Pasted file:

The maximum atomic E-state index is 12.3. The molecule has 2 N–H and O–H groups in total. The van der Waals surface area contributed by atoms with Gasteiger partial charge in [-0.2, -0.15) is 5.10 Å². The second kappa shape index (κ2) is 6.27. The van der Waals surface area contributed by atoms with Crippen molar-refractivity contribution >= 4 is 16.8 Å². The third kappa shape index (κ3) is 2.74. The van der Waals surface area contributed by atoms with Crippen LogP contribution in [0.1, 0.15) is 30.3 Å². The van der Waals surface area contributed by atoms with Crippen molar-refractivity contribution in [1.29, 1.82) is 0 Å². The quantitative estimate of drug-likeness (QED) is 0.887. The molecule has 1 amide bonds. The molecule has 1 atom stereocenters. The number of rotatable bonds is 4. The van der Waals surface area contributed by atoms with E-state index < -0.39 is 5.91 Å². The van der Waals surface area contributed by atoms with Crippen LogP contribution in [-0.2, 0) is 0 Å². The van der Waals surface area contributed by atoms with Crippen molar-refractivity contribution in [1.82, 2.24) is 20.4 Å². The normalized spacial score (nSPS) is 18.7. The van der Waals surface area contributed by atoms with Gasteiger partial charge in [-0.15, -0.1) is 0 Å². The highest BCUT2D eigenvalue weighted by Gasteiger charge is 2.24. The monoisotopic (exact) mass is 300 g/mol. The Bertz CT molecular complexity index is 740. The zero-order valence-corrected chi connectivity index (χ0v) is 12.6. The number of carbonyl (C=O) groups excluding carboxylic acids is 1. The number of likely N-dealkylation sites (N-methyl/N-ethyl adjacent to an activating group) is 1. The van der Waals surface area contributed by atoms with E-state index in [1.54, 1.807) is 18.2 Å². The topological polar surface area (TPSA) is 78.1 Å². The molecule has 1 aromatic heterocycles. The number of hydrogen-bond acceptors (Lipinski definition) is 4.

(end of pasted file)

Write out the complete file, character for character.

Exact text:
The maximum atomic E-state index is 12.3. The molecule has 2 N–H and O–H groups in total. The van der Waals surface area contributed by atoms with Gasteiger partial charge in [-0.2, -0.15) is 5.10 Å². The second kappa shape index (κ2) is 6.27. The van der Waals surface area contributed by atoms with Crippen molar-refractivity contribution >= 4 is 16.8 Å². The third kappa shape index (κ3) is 2.74. The van der Waals surface area contributed by atoms with Crippen LogP contribution in [0.1, 0.15) is 30.3 Å². The van der Waals surface area contributed by atoms with Crippen molar-refractivity contribution in [1.29, 1.82) is 0 Å². The quantitative estimate of drug-likeness (QED) is 0.887. The molecule has 1 amide bonds. The molecule has 1 atom stereocenters. The number of rotatable bonds is 4. The van der Waals surface area contributed by atoms with E-state index < -0.39 is 5.91 Å². The van der Waals surface area contributed by atoms with Crippen LogP contribution in [-0.2, 0) is 0 Å². The van der Waals surface area contributed by atoms with Crippen molar-refractivity contribution in [1.82, 2.24) is 20.4 Å². The normalized spacial score (nSPS) is 18.7. The van der Waals surface area contributed by atoms with Gasteiger partial charge in [-0.15, -0.1) is 0 Å². The highest BCUT2D eigenvalue weighted by Gasteiger charge is 2.24. The monoisotopic (exact) mass is 300 g/mol. The Bertz CT molecular complexity index is 740. The zero-order valence-corrected chi connectivity index (χ0v) is 12.6. The number of carbonyl (C=O) groups excluding carboxylic acids is 1. The number of likely N-dealkylation sites (N-methyl/N-ethyl adjacent to an activating group) is 1. The van der Waals surface area contributed by atoms with E-state index in [1.54, 1.807) is 18.2 Å². The topological polar surface area (TPSA) is 78.1 Å². The molecule has 1 aromatic heterocycles. The number of hydrogen-bond acceptors (Lipinski definition) is 4.